From coal mines to oil reserves, a new report released Monday by a group of leading environmental organizations outlines the world’s biggest carbon threats in an era of runaway warming—and the ongoing efforts to keep those fossil fuels in the ground.

The report, compiled by Greenpeace, Sierra Club, and 350.org, examines the carbon risk of deposits throughout the globe that, if developed, would push the world past the agreed-upon 2°C climate threshold.

Released just months after world leaders signed a climate pact at the COP21 negotiations in Paris—and just days after scientists declared 2015 the “hottest year on record“—the report issues an urgent call to stand up to powerful fossil fuel interests and prevent environmental catastrophe.

MORE HERE: http://yonside.com/new-report-issues-dire-carbon-warning-keep-it-in-the-ground/

The Chinese mix of frugality and risk-taking is driving global stock markets wild

A byproduct of this transition into a more mature economy is slower growth. Typically, as a nation progresses from poor to middle-income – and from basic needs and manufacturing toward a service economy that includes more creativity and intellectual assets – growth rates naturally slow down for reasons economists do not fully fathom.

But what’s really behind all this angst, the booms and the busts? And are investors and traders right to be increasingly concerned about a global recession?

A longer-term view suggests the fears are misplaced: the world economy will actually benefit from a successful transition in China, despite a few bumps along the way.

And as for the cause, it helps to examine Chinese culture and history. A heady brew of frugality, wild risk-taking and amateurism has created huge bubbles – ones that were bound to deflate.

MORE HERE: http://yonside.com/the-chinese-mix-of-frugality-and-risk-taking-is-driving-global-stock-markets-wild/

Attack on unions shows why we need a new social contract governing work

Labor legislation passed in the New Deal (minimum wages and overtime protections, social security, unemployment insurance and the right to unionize) provided the foundation for that social contract, and collective bargaining made it work by negotiating wage increases in tandem with productivity growth.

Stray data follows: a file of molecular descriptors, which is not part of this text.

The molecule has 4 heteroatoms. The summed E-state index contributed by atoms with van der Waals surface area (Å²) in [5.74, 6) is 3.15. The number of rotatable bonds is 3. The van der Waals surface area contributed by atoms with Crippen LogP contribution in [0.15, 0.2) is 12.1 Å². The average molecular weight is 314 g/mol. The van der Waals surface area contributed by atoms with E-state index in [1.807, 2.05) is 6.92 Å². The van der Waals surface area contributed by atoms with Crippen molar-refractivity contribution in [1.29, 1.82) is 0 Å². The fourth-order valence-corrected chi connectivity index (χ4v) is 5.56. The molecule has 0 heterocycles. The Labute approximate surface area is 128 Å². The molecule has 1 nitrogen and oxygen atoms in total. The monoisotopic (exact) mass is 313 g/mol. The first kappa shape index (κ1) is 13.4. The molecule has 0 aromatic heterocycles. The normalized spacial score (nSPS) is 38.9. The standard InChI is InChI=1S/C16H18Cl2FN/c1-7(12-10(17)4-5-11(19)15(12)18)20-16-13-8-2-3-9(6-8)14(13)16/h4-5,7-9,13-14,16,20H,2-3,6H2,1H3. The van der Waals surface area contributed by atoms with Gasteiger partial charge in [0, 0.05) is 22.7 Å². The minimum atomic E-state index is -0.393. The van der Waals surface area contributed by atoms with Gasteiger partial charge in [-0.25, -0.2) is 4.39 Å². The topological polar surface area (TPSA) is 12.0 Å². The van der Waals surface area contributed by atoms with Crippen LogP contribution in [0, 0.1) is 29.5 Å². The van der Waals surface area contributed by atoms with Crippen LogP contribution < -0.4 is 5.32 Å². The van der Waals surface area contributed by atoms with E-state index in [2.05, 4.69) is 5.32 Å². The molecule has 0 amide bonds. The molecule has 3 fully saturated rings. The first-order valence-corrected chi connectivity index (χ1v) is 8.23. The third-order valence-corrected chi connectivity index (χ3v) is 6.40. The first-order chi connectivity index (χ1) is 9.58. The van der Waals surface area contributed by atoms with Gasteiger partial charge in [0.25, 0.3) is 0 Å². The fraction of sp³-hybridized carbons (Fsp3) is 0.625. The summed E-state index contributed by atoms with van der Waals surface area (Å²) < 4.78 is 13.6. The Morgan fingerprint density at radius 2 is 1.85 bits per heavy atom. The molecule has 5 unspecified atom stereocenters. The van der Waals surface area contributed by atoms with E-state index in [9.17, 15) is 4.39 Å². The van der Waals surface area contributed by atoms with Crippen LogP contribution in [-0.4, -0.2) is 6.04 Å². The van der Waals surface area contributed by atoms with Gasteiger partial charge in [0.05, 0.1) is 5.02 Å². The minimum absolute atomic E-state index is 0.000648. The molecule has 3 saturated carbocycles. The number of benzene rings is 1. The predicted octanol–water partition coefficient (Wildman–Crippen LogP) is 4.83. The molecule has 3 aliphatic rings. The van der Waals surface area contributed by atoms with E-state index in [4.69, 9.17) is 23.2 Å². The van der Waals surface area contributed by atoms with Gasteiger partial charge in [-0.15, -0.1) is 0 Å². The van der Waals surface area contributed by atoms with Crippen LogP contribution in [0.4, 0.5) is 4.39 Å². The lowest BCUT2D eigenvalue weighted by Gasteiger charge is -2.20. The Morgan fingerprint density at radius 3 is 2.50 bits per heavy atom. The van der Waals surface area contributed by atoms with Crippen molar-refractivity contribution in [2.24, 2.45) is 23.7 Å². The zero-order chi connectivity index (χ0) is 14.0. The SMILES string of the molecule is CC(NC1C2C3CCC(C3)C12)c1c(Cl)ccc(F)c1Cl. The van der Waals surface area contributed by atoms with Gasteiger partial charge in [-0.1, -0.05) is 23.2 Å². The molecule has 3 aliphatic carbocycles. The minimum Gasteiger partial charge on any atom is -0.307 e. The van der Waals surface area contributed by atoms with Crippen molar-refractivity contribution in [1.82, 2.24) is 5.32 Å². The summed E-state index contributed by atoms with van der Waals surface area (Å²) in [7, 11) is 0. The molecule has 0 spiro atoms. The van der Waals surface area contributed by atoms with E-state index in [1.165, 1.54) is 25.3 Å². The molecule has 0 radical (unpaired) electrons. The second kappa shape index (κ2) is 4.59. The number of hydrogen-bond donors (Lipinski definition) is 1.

But at least in part because those policies and practices could not cope well with developments since 1980 – such as globalization and corporate short-termism – the country has experienced three decades of wage stagnation, rising income inequality and the erosion of the social safety net that was designed to ensure basic protections and minimum employment standards.

Restoring such a safety net, which would be further eroded if the Supreme Court rules against the unions, will require broadening the circle of debate to engage the powerful interest groups that don’t necessarily share the view that changes are needed.

Given the hopeless gridlock in Congress on labor policy issues, the best path forward might be to focus on private sector leaders and those on the front lines of innovations that might just help identify the features of a new social compact.

MORE HERE: http://yonside.com/attack-on-unions-shows-why-we-need-a-new-social-contract-governing-work/

Kid gloves for homegrown extremists are part of a smart strategy

Soon after a bunch of white guys with guns holed up at the Malheur Wildlife Refuge in Oregon in protest against the federal government, wags took to social media to deride them.

"Y'all Qaeda," "YeeHawdists" and "Vanilla ISIS" are some of the clever put-downs circulating on Twitter.

Critics also decried what they perceive as a double standard in the seeming lack of response from law enforcement. If the gun-toting men were black or Muslim, went the typical argument, they would have incurred the full, militarized wrath of law enforcement.

So it might appear, but if you think law enforcement agencies are being deferential out of fear, you couldn't be more wrong. Be very grateful that federal officials know exactly whom they are dealing with: troublemakers just itching for an excuse to claim that the federal government provoked them first.

MORE HERE: http://yonside.com/kid-gloves-for-homegrown-extremists-are-part-of-a-strategy/